Ion exchange technologies are widely used for water and waste treatment, in areas such as hydrometallurgy, biochemistry, medicine and environmental protection. Ion exchange efficiency depends on many factors, the principal one being the selectivity of the exchanger in use. Inorganic ion exchangers and adsorbents, due to such properties as chemical and thermal stability, resistance to oxidation, and unique selectivity to certain ions, have definite advantages in comparison with traditionally used organic resins. Inorganic ion exchangers are able to operate in extreme conditions (high temperature or strong radiation fields, in the presence of organic solvents and/or oxidants and in a great excess of competitive ions), in which organic resins fail to work efficiently. Zirconium phosphate (ZrP) inorganic adsorbents have been studied in detail. Zirconium phosphates can be amorphous or crystalline. Zirconium phosphates, as generally known and defined herein, have the general formula ZrO2.nP2O5.mH2O.(xMO), where n=0-1.0, m>0, x=0-1.0, M=metal ion.

A conventional method of amorphous zirconium phosphate preparation includes reaction between aqueous solutions of a zirconium salt and phosphoric acid or its salts with formation of a gelatinous precipitate, filtering the precipitate, washing and drying. The final product after drying is a fine powder or granules with irregular form.

Depending on the experimental conditions (e.g., pH, temperature, duration) and composition of the reaction mixture, a P/Zr ratio in the final product can vary in a broad range from ˜0 up to 2.0. The presence of phosphorus-containing functional groups (e.g., HPO4, H2PO4) provides cation exchanger properties to zirconium phosphates. Some amorphous zirconium phosphates have a high affinity towards transition metals and heavy alkali ions. However, amorphous zirconium phosphates synthesized via such a precipitation route have several drawbacks which include:

    • strong dependency between ion exchange performance and moisture content, which suggests loss of capacity and deterioration of kinetics of sorption with the loss of water during storage or under drying;
    • low thermal stability; and
    • poor mechanical and hydrodynamic properties of the sorbents (powders, granules of irregular form), preventing use in column type applications.

Amorphous zirconium phosphates in powdered form can be granulated with the use of organic or inorganic binders. This approach allows the production of mechanically strong ion exchangers in the form of beads or extrudates of desired shape suitable for column applications. However, use of binders affects total ion exchange capacity, kinetics of adsorption and makes some specific limitations on zirconium phosphate applications due to solubility of the binder and possibility of additional contamination of the product.

Granulated amorphous zirconium phosphates without binders can be prepared via sol-gel or gel routes. The sol-gel granulation process based on the oil-drop principle includes conversion of a ZrO2 sol into spherical granules of hydrous zirconium oxide gel in organic water-immiscible media, followed by conversion into zirconium phosphate by treatment of the ZrO2 gel with phosphoric acid or a phosphoric acid salt (R. Caletka, M. Tympl, J. Radioanal. Chem., 30: 155 (1976)). The gel method, also based on the oil-drop principle, may include reaction between aqueous solutions of zirconium salt and phosphoric acid (or its salt) in the presence of Zr-complexing reagent (H2O2, polyatomic alcohols, organic oxyacids) which allows a direct formation of zirconium phosphate gel (Amphlett, C. B. Inorganic Ion Exchangers. Elsevier, N.Y. (1964); Spherically granulated zirconium phosphate sorbents prepared via sol-gel and gel routes have high crush strength and good attrition resistance. However, they still have drawbacks of a strong dependency between ion exchange performance and moisture content, as well as low thermal stability.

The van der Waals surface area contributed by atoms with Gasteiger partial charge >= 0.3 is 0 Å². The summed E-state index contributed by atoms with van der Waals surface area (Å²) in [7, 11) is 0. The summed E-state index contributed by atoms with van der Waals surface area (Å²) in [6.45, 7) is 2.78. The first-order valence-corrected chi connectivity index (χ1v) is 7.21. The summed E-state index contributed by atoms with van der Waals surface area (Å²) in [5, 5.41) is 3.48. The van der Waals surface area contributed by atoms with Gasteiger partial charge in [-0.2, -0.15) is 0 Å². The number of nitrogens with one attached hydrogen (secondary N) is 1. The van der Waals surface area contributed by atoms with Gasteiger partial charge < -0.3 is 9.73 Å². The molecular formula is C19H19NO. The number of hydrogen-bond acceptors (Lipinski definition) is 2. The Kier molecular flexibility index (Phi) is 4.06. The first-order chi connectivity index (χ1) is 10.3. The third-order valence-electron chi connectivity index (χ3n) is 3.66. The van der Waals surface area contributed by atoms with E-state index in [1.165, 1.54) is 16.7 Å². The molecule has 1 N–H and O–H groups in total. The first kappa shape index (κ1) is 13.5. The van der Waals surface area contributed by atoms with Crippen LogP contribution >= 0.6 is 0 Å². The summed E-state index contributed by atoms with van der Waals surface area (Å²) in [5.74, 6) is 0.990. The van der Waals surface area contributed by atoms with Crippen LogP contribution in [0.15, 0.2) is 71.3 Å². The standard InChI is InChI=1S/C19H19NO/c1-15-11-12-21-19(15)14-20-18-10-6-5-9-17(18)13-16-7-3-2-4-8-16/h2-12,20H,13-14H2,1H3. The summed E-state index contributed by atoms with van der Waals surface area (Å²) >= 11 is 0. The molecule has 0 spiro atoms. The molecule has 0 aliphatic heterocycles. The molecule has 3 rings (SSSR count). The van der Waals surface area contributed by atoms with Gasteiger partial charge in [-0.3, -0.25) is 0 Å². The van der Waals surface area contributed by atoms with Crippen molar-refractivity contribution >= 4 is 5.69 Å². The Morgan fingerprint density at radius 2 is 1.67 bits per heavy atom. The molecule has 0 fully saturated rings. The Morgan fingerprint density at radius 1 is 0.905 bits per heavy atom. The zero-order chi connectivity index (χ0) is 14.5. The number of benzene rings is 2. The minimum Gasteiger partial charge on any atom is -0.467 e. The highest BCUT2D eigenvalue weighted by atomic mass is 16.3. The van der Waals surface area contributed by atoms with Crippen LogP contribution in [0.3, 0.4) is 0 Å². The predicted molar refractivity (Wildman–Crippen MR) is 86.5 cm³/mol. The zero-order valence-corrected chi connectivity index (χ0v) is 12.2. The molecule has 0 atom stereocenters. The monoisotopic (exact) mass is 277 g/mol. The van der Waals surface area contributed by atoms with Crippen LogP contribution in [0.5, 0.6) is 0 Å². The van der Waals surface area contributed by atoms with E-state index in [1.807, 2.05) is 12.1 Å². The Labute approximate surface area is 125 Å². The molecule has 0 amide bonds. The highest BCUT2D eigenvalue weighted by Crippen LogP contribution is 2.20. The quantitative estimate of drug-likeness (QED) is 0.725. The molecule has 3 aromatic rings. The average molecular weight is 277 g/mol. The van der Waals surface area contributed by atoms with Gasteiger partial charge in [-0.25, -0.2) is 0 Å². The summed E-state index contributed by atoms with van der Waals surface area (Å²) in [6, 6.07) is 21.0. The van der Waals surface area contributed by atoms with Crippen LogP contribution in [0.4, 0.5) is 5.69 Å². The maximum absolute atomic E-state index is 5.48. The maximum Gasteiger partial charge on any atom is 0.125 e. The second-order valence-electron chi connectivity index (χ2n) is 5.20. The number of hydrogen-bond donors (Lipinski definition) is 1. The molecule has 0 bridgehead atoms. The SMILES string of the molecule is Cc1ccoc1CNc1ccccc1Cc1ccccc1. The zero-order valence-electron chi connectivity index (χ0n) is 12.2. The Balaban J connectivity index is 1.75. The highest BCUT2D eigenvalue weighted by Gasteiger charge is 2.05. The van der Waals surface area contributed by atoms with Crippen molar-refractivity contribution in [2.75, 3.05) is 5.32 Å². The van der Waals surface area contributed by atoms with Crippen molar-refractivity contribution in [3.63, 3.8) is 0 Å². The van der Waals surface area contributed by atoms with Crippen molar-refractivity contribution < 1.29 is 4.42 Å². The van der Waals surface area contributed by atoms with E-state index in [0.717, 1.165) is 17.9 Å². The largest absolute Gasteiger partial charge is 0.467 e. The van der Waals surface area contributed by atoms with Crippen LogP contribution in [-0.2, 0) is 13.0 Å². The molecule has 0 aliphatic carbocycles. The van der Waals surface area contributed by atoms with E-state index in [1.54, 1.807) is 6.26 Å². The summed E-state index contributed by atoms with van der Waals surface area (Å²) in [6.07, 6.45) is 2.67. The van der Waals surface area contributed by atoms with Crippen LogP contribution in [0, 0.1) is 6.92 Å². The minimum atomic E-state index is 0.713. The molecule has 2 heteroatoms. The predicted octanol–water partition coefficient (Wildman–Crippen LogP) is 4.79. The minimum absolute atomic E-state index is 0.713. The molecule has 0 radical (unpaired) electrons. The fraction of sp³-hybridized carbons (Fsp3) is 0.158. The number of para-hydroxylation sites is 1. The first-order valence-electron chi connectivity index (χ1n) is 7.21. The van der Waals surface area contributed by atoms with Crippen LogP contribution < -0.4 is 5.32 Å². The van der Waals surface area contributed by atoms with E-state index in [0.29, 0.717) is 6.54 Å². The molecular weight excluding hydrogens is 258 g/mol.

A method of making granulated zirconium phosphate is described in U.S. Pat. No. 4,025,608. According to this method zirconium phosphate is made by the reaction of a zirconium salt, having a predetermined particle size, with phosphoric acid or a phosphate in a liquid medium. The zirconium phosphate made according to this patent has drawbacks of a strong dependency between ion exchange performance and moisture content, as well as low thermal stability.

Crystalline zirconium phosphates can be prepared by treatment of amorphous zirconium phosphates in the presence of excess H3PO4 at elevated temperature for a long period of time. (A. Clearfield, J. A. Stynes, J.Inorg.Nucl.Chem., v.26, 117, 1964) or by reaction between aqueous solutions of a zirconium salt and phosphoric acid to form a gel and then heating the dry gel in water under hydrothermal conditions (M. K. Dongare et al, Mat.Res.Bull. v.27, 637-645, 1992) and also via solid state reactions between ZrO2 or Zr salts and salts of phosphoric acid (J. M. Winand et al, J.Solid State Chem., 107, 356 (1993)).